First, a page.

Up to this point, the concerts had been running close to four hours. Dylan was in charge, orchestrating everything. He was clearly pleased to have Lightfoot along. On the first night, before singing a stark duet of “Dark as a Dungeon” with Baez, Dylan dedicated the traditional ballad to Lightfoot, who’d first sung it while still a member of the Two Tones. “We’re gonna do this one for Gordon tonight,” Dylan announced. “Gordon Lightfoot, is he still here?” Then, looking around, he whimsically added, “Thought I saw him walking toward the door—stop him!” During his next set, before a mesmerizing solo performance of “Love Minus Zero / No Limit,” Dylan called Lightfoot “one of my favorite songwriters in the world.”

Rolling Thunder’s cast shone brilliantly as well. Mitchell delivered a riveting version of her song “Coyote.” Elliott paid warm homage to Woody Guthrie with “Muleskinner Blues.” And Baez sang the haunting “Joe Hill” and two moving songs in tribute to the Band, “Long Black Veil” and “The Night They Drove Old Dixie Down.” Then she joined McGuinn for a soaring rendition of the Byrds’ epic “Eight Miles High.”

Dylan had given Lightfoot an important slot in the show, right before his own final set. It took a long time for Lightfoot to come out; he was backstage tuning guitars, his usual pre-concert ritual. Baez, acting as emcee, entertained the crowd with her impressions of comedian Lily Tomlin’s best-known characters. Then, when it finally came time, Baez introduced Lightfoot. As he walked onstage, Lightfoot looked every inch the handsome hometown hero, clad in denim with sleeves rolled up, ready to work, the spotlight illuminating his blond curls. He’d started out a decade earlier, playing a small room at Steele’s Tavern, a few blocks away on Yonge Street. Now he had the prime spot at the hottest concert of the decade.

Backed by his usual sidemen, bassist Rick Haynes, guitarist Terry Clements and pedal steel player Pee Wee Charles, Lightfoot launched right into a brand-new song: “Race Among the Ruins.” It was his latest poetic take on a tumultuous romantic life. “The road to love is littered by the bones of other ones,” he sang, “who by the magic of the moment were mysteriously undone.” The audience loved it. Lightfoot’s songs always took listeners on a journey, drawing them into stories rich in emotion and without a trace of artifice. Next up, he sang “The Watchman’s Gone,” one of his many songs steeped in railway imagery. By the time he closed with “Sundown,” his taut tale of sexual jealousy, Lightfoot had everyone cheering wildly. The following night, he added “Cherokee Bend,” about injustices suffered by First Nations people, and finished with “High and Dry,” an upbeat number he liked to call a “toe-tapper.” Meticulously crafted, the songs were nonetheless instantly accessible and sounded entirely natural. With the audience screaming for more, Neuwirth stepped to the mike and urged Lightfoot back. Once again, a simmering “Sundown” enthralled the crowd. Both shows ended with Lightfoot and Mitchell joining tour regulars, friends and family, including Dylan’s mother, Beatty, for a jubilant round of Guthrie’s “This Land Is Your Land.”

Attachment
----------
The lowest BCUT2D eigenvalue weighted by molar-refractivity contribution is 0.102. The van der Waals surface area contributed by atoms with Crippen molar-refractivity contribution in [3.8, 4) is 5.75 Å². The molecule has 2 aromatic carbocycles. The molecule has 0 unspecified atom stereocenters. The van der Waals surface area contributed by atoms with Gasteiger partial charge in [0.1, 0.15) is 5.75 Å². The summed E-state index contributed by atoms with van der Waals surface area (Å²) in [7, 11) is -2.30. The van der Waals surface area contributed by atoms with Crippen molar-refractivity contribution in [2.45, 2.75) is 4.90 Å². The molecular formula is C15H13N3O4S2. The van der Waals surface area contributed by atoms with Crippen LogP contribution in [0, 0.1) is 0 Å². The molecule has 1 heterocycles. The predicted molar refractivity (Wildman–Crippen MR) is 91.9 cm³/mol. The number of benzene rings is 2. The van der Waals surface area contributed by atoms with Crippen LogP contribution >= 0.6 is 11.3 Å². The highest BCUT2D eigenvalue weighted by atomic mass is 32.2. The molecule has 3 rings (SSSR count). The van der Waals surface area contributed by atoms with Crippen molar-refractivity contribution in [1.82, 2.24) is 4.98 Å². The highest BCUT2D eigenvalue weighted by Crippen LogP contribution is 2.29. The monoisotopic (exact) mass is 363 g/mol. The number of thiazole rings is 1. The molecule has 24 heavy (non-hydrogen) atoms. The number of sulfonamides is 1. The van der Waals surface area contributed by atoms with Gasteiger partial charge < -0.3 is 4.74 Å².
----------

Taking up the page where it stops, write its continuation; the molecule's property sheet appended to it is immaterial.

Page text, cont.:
The December 1 show broke the four-hour mark. Everyone was ecstatic. Swept up in the euphoria, Lightfoot invited Dylan and the entire cast of more than seventy people back to his place for a party. The Rolling Thunder circus pulled onto Beaumont Road, a quiet cul-de-sac by a ravine in Rosedale. What took place in Lightfoot’s mansion was a rock-and-roll bacchanal. His blue-and-silver Seeburg jukebox was working overtime, pumping out a steady stream of Cream, Zeppelin, Doobies and Flying Burritos. Everyone was either drinking, snorting or inhaling something, and smoke floated freely about the sprawling house—past the grand piano, the slate billiard table and the Tiffany lamps all the way up to the master bedroom, with its Frank Lloyd Wright stained-glass window. The heavy consumption may explain why memories of the event are so fuzzy. Most people think there was one big noisy party; others believe there were two. Some recall one of Lightfoot’s friends, a six-foot-ten banjo player named Tiny,  acting as security and greeting Mitchell, McGuinn, Rivera, Ronson and all the others as they arrived.

But almost everyone remembers Dylan’s buddy Neuwirth throwing his leather jacket into Lightfoot’s fireplace and filling the house with thick black clouds. Says Ramblin’ Jack, “Bobby was a very enthusiastic partier. I don’t remember all that transpired at Gord’s, because we drank to excess. But we were told we had quite a lot of fun.” Ronnie Hawkins, another Rolling Thunder addition, certainly recalls the fireplace incident. “Dylan was into drinking carrot juice at the time, and he and Neuwirth got into an argument. . . . Neuwirth just lost it and threw his jacket into the fire. It was like a smoke bomb going off.”